Additionally, your teen will likely begin to have their first romantic relationships around this time. It’s normal for teens to want to spend more time away from their family, and become more interested in friends and romance. Again, if you feel concerned that the changes you’re seeing are more extreme - either your teen refuses to spend any time with family at all, or does not seem interested in expanding their social world - talking with a professional is a good place to start.
As your teen develops, it’s important to ensure the quality time you’re spending together acknowledges their growing identity and independence. At the same time, consistency is essential to remain connected with your teenager while they develop and change. Be ready to “ride the waves” of your teen’s flexible identity and interests, and try not to attach too quickly to new hobbies and friends. The best approach is to always “meet your teen where they’re at.” If they’re into one hobby one week and a different one the next, go with the flow to remain connected.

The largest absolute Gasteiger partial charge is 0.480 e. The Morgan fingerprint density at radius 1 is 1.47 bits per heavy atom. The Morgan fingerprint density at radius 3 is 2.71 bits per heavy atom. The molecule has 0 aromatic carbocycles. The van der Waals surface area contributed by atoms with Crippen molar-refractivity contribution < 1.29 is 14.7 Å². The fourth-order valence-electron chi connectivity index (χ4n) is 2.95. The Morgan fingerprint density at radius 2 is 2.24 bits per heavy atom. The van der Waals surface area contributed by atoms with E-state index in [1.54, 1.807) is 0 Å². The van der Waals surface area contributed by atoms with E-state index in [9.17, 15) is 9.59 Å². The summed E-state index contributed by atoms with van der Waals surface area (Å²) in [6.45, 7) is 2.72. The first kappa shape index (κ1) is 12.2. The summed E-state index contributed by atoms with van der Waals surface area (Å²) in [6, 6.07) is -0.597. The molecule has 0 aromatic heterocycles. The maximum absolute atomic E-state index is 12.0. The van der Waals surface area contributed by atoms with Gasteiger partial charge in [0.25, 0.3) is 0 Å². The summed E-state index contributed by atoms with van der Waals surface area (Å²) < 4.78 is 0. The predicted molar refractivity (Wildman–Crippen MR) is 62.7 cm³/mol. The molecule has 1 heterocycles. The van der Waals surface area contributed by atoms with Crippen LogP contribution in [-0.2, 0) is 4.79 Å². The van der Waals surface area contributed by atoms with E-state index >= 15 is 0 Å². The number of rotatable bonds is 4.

Even though the 18-year mark is when we are legally considered adults, technically your child is still an adolescent until their neurological development is complete around age 24. While you may notice physical and emotional changes slowing during this time, this can be the period of the largest changes in your family when your teen embarks on a college or work journey outside of your family for the first time.
Your teen may surprise you by demonstrating mature and complex thinking all of the sudden. Usually these moments are warmly emotional and relieving for parents, when you watch your teen making calmer and more forward-thinking choices. At the same time, new found freedom may bring riskier choices and the toughest challenges in your relationship yet. For most parents, it’s a mixture of both.